There Were Some Characters
“Let me preface this by saying I truly enjoyed working in food service. I was quite liked by all of our regulars, and tended to get the most tips per shift despite working with much prettier girls. I’m not just a total snob, I promise.
‘I’ll only have water. I’ll also take 12 slices of lemon and 6 packets of sugar,’ delivered with an extremely smug expression. Yeah, lady, you’re really clever, and we are so impressed with you for figuring out a way to look like a complete pain to avoid paying $1.25 for a glass of lemonade. I started refusing after a while, with management support—the type of person who pulls this junk is not a good customer anyway, so we’re not exactly hurting to see the door hit your rear on the way out. They always took significant umbrage and almost inevitably would start threatening that my job was finished, I’d never work in this town again, just wait until I speak to your manager. I’d just tell them ‘Sure, let me go get her number, and she can explain to you that we aren’t a citrus farm.’ The funniest ones were the ones who kept coming back afterwards and looking sheepish. Good, I hope you learned not to be a punk in a restaurant.
‘I’m going to run an errand, can you watch them?’ says the mother of two unruly children under 6. This woman’s children would run around to other tables and try to grab food off of other peoples’ plates. They even almost took out a server carrying a huge tray of hot liquids and heavy flatware. If the mother wasn’t friends with the owner I would have 86’d them after the 17th or so incident. No, ma’am, you can hire a freaking babysitter and frankly I wish you and your ill-behaved spawn would never come back anyway (is what I wished I could say).
Who thinks a restaurant is a free babysitting service? (We had several parents who would bring their children in but with coloring books etc, the kids were delightful, and I was fine with keeping an eye on them for a few minutes if the parent had to go to the bathroom).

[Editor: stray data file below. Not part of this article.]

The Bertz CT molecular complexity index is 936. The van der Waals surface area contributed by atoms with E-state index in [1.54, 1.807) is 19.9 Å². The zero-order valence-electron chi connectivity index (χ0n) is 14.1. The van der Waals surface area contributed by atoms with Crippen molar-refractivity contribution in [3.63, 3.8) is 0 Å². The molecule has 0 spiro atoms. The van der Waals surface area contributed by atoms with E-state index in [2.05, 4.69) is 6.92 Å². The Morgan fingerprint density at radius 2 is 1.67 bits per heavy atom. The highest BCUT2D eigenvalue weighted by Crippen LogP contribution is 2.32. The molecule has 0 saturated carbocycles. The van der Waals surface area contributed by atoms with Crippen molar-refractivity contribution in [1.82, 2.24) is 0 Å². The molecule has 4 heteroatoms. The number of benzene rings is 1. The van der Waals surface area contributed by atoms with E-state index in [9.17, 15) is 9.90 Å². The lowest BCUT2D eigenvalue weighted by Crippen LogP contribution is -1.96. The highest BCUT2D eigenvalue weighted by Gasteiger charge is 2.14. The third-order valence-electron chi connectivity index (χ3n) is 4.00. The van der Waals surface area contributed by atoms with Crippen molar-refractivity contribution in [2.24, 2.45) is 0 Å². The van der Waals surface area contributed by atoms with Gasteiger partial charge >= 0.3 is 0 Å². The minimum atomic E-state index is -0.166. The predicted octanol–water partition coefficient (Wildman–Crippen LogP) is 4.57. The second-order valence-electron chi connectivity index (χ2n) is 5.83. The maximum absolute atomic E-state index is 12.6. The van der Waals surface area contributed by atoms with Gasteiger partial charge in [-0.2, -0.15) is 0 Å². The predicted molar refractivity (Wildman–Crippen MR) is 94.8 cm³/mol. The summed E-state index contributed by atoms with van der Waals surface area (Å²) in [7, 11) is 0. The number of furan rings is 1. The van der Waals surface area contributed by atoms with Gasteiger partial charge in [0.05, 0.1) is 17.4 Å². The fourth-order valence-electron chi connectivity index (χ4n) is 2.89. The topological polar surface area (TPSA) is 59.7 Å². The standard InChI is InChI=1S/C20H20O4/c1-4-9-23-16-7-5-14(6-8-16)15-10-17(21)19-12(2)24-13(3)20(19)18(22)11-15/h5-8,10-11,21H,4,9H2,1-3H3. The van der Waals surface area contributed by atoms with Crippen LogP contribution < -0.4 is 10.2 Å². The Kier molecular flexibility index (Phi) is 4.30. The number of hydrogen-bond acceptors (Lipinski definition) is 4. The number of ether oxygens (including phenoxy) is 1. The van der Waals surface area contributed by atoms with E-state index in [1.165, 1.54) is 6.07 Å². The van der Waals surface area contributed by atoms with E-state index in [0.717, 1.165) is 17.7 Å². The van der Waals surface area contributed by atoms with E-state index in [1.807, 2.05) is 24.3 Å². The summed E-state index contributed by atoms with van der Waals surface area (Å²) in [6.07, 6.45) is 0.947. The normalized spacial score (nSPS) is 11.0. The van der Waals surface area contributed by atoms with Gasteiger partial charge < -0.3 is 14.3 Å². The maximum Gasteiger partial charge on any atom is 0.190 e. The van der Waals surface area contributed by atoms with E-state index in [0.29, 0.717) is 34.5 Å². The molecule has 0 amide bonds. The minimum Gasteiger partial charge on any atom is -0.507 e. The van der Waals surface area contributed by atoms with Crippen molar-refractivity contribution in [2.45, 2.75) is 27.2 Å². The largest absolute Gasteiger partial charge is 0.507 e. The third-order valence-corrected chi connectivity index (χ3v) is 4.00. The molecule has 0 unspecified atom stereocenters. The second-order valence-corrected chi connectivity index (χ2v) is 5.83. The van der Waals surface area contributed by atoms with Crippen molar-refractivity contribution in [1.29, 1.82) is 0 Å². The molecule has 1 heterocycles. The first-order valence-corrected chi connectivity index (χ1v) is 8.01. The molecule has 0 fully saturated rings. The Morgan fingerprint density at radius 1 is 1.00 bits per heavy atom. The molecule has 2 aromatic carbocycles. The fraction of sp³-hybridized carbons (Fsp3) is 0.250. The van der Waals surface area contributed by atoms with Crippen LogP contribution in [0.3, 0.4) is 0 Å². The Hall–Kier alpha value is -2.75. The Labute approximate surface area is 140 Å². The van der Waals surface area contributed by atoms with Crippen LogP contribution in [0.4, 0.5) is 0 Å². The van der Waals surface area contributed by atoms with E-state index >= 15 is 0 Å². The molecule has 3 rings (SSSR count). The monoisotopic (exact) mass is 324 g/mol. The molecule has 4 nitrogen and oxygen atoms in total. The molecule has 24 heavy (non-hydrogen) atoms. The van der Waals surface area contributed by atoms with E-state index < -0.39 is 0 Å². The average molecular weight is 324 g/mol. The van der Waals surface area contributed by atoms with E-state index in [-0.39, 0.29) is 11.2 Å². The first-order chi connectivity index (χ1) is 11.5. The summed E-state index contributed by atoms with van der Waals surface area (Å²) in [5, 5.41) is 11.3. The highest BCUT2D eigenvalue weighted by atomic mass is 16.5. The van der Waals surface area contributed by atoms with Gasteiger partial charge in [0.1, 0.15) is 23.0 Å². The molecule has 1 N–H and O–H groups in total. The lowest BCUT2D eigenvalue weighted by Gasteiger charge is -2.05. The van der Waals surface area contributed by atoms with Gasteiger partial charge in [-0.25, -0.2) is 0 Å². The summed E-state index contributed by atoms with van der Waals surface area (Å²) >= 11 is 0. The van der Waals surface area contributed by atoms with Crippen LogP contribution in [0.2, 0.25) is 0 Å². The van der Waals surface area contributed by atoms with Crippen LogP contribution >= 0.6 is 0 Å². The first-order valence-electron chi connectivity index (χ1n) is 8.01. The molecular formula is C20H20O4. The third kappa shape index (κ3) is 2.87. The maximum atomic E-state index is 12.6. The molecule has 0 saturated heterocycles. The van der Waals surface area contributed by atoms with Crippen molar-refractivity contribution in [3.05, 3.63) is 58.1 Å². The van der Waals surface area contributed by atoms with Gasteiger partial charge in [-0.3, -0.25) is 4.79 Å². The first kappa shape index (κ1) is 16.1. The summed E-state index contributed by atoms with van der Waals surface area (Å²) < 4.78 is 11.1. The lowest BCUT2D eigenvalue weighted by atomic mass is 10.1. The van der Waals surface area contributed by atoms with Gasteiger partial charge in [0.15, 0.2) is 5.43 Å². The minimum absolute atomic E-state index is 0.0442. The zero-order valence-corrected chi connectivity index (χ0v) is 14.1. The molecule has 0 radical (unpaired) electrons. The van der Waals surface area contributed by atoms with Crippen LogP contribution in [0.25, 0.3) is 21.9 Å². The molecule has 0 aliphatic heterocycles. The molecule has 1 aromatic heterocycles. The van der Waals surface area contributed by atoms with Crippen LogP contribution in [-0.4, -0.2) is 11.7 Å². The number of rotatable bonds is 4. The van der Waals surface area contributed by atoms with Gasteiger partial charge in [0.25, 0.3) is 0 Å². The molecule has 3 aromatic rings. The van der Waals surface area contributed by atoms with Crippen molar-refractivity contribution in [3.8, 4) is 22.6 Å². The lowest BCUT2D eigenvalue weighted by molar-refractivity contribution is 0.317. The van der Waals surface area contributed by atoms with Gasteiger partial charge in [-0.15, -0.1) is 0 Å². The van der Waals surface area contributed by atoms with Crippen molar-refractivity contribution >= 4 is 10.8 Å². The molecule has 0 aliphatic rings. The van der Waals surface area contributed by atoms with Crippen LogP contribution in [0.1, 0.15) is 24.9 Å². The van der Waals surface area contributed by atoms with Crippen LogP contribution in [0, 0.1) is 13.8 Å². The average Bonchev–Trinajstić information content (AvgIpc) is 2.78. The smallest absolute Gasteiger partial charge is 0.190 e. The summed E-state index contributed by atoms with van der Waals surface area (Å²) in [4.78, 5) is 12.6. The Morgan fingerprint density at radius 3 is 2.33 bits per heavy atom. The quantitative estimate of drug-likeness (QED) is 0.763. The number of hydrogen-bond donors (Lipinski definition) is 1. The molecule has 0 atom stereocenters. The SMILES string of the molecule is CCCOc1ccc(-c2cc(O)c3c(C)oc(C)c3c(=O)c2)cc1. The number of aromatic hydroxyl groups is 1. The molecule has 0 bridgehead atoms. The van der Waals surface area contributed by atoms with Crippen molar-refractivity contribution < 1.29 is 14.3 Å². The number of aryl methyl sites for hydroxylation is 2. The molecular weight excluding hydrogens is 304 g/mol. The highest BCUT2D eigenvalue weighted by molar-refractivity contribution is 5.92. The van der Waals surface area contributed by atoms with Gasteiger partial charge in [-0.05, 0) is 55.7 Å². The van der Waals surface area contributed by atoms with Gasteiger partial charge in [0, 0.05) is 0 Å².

‘Can I order [the cheapest sandwich on the menu], but also add prosciutto, and avocado, and 7 types of cheese, and roast beef, and an entire ham, and a Faberge egg?’
‘Sure, but we will have to charge you for the extras’ ‘
THIS IS AN OUTRAGE, I EXPECT GOOD CUSTOMER SERVICE.’
Do these people go to Home Depot and say ‘I’d like to buy a screwdriver, but substitute the screwdriver for a riding mower?’
Oh, or the guy who our (very shy, very new) barista accidentally overcharged $0.30 (yes, cents) and decided screaming ‘HOW STUPID ARE YOU?’ was a good way to alert us to the issue. He was genuinely shocked when I told him to get the heck out and never come back. He’s lucky I didn’t throw the coins at his head.
People are weird. That having been said, the vast majority of our customers ranged from perfectly fine to actively cool people. If I could get the same salary and health benefits, I’d drop tech and go back to food service in a heartbeat.”
Guess I Won’t Be Going Back There